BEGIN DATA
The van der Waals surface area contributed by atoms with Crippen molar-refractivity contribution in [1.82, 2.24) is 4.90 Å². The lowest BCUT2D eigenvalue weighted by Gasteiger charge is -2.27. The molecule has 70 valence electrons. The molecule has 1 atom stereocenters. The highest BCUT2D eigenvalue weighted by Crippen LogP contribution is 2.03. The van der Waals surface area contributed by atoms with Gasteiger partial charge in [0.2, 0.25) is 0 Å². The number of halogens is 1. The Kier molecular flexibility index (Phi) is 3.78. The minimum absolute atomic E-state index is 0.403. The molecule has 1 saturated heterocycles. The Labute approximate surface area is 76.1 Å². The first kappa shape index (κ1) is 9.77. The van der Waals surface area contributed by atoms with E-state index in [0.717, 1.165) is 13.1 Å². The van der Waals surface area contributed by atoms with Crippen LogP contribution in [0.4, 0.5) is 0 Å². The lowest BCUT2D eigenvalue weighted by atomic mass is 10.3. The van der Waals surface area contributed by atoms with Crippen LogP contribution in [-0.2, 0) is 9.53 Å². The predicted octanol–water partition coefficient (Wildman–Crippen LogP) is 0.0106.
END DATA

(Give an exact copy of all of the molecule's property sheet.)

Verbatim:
The van der Waals surface area contributed by atoms with Crippen molar-refractivity contribution in [1.82, 2.24) is 4.90 Å². The lowest BCUT2D eigenvalue weighted by Gasteiger charge is -2.27. The molecule has 70 valence electrons. The molecule has 1 atom stereocenters. The highest BCUT2D eigenvalue weighted by Crippen LogP contribution is 2.03. The van der Waals surface area contributed by atoms with Gasteiger partial charge in [0.2, 0.25) is 0 Å². The number of halogens is 1. The Kier molecular flexibility index (Phi) is 3.78. The minimum absolute atomic E-state index is 0.403. The molecule has 1 saturated heterocycles. The Labute approximate surface area is 76.1 Å². The first kappa shape index (κ1) is 9.77. The van der Waals surface area contributed by atoms with E-state index in [0.717, 1.165) is 13.1 Å². The van der Waals surface area contributed by atoms with Crippen LogP contribution in [0.4, 0.5) is 0 Å². The lowest BCUT2D eigenvalue weighted by atomic mass is 10.3. The van der Waals surface area contributed by atoms with Crippen LogP contribution in [-0.2, 0) is 9.53 Å². The predicted octanol–water partition coefficient (Wildman–Crippen LogP) is 0.0106.